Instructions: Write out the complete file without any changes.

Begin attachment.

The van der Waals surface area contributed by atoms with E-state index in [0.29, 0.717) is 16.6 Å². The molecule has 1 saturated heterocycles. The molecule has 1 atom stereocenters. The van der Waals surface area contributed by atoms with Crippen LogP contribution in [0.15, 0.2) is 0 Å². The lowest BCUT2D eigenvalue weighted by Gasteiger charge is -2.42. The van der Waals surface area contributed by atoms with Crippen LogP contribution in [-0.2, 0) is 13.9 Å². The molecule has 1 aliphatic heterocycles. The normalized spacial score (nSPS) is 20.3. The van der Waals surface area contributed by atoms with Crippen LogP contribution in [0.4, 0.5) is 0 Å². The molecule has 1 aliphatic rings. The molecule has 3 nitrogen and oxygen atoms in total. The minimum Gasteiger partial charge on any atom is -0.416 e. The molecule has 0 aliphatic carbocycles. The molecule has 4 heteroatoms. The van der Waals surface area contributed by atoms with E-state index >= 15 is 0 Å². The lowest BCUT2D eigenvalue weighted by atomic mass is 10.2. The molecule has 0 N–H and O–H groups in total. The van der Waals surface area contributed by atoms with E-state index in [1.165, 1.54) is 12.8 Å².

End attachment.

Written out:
The van der Waals surface area contributed by atoms with E-state index in [0.29, 0.717) is 16.6 Å². The molecule has 1 saturated heterocycles. The molecule has 1 atom stereocenters. The van der Waals surface area contributed by atoms with Crippen LogP contribution in [0.15, 0.2) is 0 Å². The lowest BCUT2D eigenvalue weighted by Gasteiger charge is -2.42. The van der Waals surface area contributed by atoms with Crippen LogP contribution in [-0.2, 0) is 13.9 Å². The molecule has 1 aliphatic heterocycles. The normalized spacial score (nSPS) is 20.3. The van der Waals surface area contributed by atoms with Crippen LogP contribution in [0.4, 0.5) is 0 Å². The molecule has 1 aliphatic rings. The molecule has 3 nitrogen and oxygen atoms in total. The minimum Gasteiger partial charge on any atom is -0.416 e. The molecule has 0 aliphatic carbocycles. The molecule has 4 heteroatoms. The van der Waals surface area contributed by atoms with E-state index >= 15 is 0 Å². The lowest BCUT2D eigenvalue weighted by atomic mass is 10.2. The molecule has 0 N–H and O–H groups in total. The van der Waals surface area contributed by atoms with E-state index in [1.165, 1.54) is 12.8 Å².